I took my “Fit Test” on December 31 and passed it, barely. At least I was fit enough to start P90X’s “extreme home fitness!” Monday, 1/3/2011, was the start of my New Regime. I skipped the recommended “before” photos, as I didn’t want a potential source of blackmail. On Day 1, you do “Chest & Back,” a one-hour workout consisting mainly of push-ups and pull-ups. I had little prior experience with either. (Read: this was hard!) Then you do the sixteen-minute “Ab Ripper.” Enough said. I finished at 11:30 a.m. and went back to bed for an hour. I made a note to myself, “Must cheat. Must take breaks.”

Day 2 was better, as the workout was cardio that, while difficult, was not as foreign to me. I thought, “Well, maybe I can do this after all.” But Day 12 came, and I still wasn’t feeling more fit. Plus, doing P90X was taking 1 to 1 ½ hours per day. But I made up my mind to keep going.

It was probably around Day 20 when I decided P90X was okay. My husband encouraged me, telling me he thought my body was getting more toned. My teenage son was less generous, choosing to mimic my least-favorite workout, “Kenpo X.” Whenever the subject of P90X comes up, he calls out, “Hook, undercut, sidekick,” punching and kicking the air for emphasis. [Read more…]

Am I out of shape or what?

A week ago I did a fitness and conditioning class for tennis players.  Now that I’ve rested up from that, I ‘m ready to get going on a more structured exercise plan.  My first step was order some books from Amazon, which conveniently delivered them to my door in two days (no exertion required).  I thought that since I like to play tennis, I should make tennis conditioning the goal of my fitness program, the thing that would motivate me and keep me going after the first couple of workouts when I knew I would feel sore and completely out of shape.

So these books sounded perfect.  My favorite is Complete Conditioning for Tennis, which is published in association with the USTA and has a lovely photo of James Blake on the cover.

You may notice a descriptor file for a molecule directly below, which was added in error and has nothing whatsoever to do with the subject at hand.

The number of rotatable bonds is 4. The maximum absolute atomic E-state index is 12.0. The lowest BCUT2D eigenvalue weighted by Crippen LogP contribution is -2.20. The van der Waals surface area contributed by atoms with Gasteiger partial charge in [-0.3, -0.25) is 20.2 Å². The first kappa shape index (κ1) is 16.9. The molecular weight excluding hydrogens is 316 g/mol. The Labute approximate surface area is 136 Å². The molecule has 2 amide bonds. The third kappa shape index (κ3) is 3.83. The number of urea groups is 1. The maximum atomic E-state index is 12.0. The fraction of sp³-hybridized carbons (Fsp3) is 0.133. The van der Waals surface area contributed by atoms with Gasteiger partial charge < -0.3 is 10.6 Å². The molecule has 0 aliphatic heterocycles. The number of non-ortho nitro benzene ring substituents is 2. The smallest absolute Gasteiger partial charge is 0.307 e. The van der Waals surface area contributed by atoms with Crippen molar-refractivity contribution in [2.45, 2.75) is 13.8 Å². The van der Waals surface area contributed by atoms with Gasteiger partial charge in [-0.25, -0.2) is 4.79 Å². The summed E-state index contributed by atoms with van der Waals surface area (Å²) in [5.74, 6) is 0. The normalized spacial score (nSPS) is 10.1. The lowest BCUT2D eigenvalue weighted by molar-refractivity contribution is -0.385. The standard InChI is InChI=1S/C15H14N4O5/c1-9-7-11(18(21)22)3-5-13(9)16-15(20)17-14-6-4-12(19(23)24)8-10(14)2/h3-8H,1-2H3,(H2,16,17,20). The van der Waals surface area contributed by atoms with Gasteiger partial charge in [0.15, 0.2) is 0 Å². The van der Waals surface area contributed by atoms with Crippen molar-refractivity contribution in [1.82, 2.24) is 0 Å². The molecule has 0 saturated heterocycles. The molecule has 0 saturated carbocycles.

It also includes a DVD, so you can not only be a couch potato and read the book (as I have done), but you can watch fit people doing the exercises and imagine that you would do them with just as good form.  Unfortunately, James does not appear inside the book or on the DVD — it appears he lent his image and endorsement for the cover to help the USTA sell more copies.

Another good one is The Ultimate Guide to Weight Training for Tennis, which can help you figure out what to do in the gym besides chat with other people who, like yourself, are there to socialize or waste time while pretending to work out.  I’ll warn you, however, that this one is more intense, as it includes quite a few grids with small print concerning reps and sets.  For me, it’s a bit much.

So at least I’ve been THINKING about what I’m going to do to get into shape, and I suppose that’s a start.  But really, rather than work out hard, it’s so much easier just to check my email for the umpteenth time, write a blog post about exercising, and maybe cap that off by walking the dog around the block.

I realize that over the years my kids and I have collected a lot of the basic equipment I can use to get in shape at home: a jump rope, cones, assorted dumbbells and ankle weights, stretchy bands, you name it.  It’s simply time to put it all to use.

Maybe writing these confessions online will help me get past them.  Maybe my friends will hold me accountable.

In the meantime, let me know if you’re free for coffee or lunch — but maybe not for a hike, and definitely not for a run.